The teenage years are hard; it’s so difficult to grow up in today’s world. Social media doesn’t help matters, as bullying and peer pressure are rampant. Adolescents often lack self-confidence and have feelings of inadequacy when it comes to their body image – and may think that plastic or cosmetic surgery will fix everything.
Teenage plastic surgery statistics
In 2012, more than 75,000 nose restructuring, breast, tummy tuck and liposuction procedures were performed on teens between the ages of 13 and 19. The risks for teens from these increasingly common surgeries have not been empirically studied, and additional research is needed for the much more controversial procedure – genital plastic surgery.
Benefits of teenage plastic surgery
Reconstructive, non-controversial surgeries such as those to correct cleft palates and lips, or prominent noses and ears, are of benefit to children and teens. However, the cultural phenomena of surgical make-overs on reality TV and the increasing pressures on teens to conform to unrealistic “standards of beauty” make it increasingly difficult to agree on what constitutes a normal appearance.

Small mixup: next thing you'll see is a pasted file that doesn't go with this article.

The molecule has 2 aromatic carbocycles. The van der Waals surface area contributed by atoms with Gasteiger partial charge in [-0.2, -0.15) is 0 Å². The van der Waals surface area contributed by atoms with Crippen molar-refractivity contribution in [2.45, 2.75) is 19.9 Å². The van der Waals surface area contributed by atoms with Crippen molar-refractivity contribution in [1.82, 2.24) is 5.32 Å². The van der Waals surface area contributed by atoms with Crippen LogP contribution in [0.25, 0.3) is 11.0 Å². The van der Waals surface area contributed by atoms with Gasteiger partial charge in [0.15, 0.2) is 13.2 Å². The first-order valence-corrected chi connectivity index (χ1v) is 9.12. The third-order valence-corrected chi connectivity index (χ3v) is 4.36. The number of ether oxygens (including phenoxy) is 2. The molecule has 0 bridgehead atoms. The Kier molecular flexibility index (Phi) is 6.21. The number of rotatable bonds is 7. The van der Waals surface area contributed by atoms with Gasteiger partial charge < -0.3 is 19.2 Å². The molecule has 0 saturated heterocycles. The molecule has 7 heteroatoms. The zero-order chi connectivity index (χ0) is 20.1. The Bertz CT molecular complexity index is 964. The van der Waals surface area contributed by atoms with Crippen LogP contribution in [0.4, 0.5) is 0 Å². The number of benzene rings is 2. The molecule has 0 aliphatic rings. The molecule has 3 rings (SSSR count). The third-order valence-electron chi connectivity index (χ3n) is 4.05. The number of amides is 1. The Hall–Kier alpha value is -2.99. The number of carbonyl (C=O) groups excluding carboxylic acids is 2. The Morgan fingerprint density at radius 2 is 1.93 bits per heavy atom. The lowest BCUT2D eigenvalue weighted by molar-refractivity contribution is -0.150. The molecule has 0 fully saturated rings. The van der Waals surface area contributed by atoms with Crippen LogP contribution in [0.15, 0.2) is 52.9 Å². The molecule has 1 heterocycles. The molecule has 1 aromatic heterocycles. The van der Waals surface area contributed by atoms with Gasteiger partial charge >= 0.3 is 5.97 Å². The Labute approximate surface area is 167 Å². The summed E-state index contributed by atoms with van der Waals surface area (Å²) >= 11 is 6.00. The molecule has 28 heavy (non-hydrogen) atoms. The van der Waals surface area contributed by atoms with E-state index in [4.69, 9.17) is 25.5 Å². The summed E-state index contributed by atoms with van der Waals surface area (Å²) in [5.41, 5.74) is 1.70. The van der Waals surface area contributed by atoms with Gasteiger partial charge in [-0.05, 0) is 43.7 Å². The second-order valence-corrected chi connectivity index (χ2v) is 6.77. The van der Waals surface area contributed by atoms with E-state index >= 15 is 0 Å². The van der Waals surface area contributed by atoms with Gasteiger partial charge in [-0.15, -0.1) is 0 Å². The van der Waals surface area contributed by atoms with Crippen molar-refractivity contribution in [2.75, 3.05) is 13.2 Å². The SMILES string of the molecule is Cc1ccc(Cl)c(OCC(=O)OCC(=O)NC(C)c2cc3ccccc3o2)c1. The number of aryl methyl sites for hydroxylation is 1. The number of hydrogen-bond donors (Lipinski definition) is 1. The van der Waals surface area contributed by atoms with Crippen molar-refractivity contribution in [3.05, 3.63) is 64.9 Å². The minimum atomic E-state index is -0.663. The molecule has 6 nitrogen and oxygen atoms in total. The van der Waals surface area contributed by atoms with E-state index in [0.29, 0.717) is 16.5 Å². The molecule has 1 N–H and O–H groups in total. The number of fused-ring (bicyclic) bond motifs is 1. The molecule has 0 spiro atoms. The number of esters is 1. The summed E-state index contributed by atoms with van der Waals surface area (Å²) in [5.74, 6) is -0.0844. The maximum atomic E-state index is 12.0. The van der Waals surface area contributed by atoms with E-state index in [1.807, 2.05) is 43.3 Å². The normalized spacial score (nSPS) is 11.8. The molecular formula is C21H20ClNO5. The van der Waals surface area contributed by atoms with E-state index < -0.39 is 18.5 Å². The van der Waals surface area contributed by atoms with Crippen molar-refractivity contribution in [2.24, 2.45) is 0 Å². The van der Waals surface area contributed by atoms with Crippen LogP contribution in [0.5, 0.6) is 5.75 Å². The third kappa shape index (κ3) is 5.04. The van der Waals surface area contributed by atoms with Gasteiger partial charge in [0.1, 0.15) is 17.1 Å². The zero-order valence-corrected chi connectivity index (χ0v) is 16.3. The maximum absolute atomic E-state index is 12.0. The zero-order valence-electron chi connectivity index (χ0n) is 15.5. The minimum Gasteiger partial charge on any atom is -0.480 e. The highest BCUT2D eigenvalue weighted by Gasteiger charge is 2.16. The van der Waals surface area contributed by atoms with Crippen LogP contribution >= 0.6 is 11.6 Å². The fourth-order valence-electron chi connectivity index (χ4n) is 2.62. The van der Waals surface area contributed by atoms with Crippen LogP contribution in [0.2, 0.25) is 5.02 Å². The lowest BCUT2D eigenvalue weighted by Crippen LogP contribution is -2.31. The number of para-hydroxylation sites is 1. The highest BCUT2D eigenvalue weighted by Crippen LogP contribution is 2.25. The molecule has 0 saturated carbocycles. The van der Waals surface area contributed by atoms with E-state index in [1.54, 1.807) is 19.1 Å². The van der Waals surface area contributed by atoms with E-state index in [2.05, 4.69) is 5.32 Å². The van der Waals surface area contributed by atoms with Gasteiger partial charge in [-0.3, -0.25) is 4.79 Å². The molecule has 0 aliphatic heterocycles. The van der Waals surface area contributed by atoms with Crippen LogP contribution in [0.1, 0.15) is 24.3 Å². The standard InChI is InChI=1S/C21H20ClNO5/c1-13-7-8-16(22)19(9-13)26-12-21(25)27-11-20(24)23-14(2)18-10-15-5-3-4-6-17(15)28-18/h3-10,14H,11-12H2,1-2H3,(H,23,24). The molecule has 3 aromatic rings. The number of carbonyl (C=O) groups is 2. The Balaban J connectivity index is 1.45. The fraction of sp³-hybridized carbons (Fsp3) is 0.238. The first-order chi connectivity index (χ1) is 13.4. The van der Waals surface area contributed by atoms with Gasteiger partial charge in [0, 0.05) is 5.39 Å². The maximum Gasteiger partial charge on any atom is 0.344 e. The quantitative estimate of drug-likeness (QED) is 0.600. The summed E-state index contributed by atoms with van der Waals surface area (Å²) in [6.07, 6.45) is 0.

The adolescent body is still maturing. That is one of the major concerns when it comes to plastic surgery on adolescents. As some girls mature and their weight changes, the need for breast implants may diminish. The FDA has approved saline breast implants for women 18 and older; silicone gel breast implants were approved by the FDA in 2006, but only for women 22 and older. The FDA’s concerns regarding the risks of breast implants is evident in these restrictions.
The ability of adolescents to fully comprehend the risks of surgery is another concern. Teens are often oblivious to the long-term health consequences of tanning, smoking and other risky behaviors, and are less likely to pay attention to the risks of cosmetic surgery, making informed consent difficult.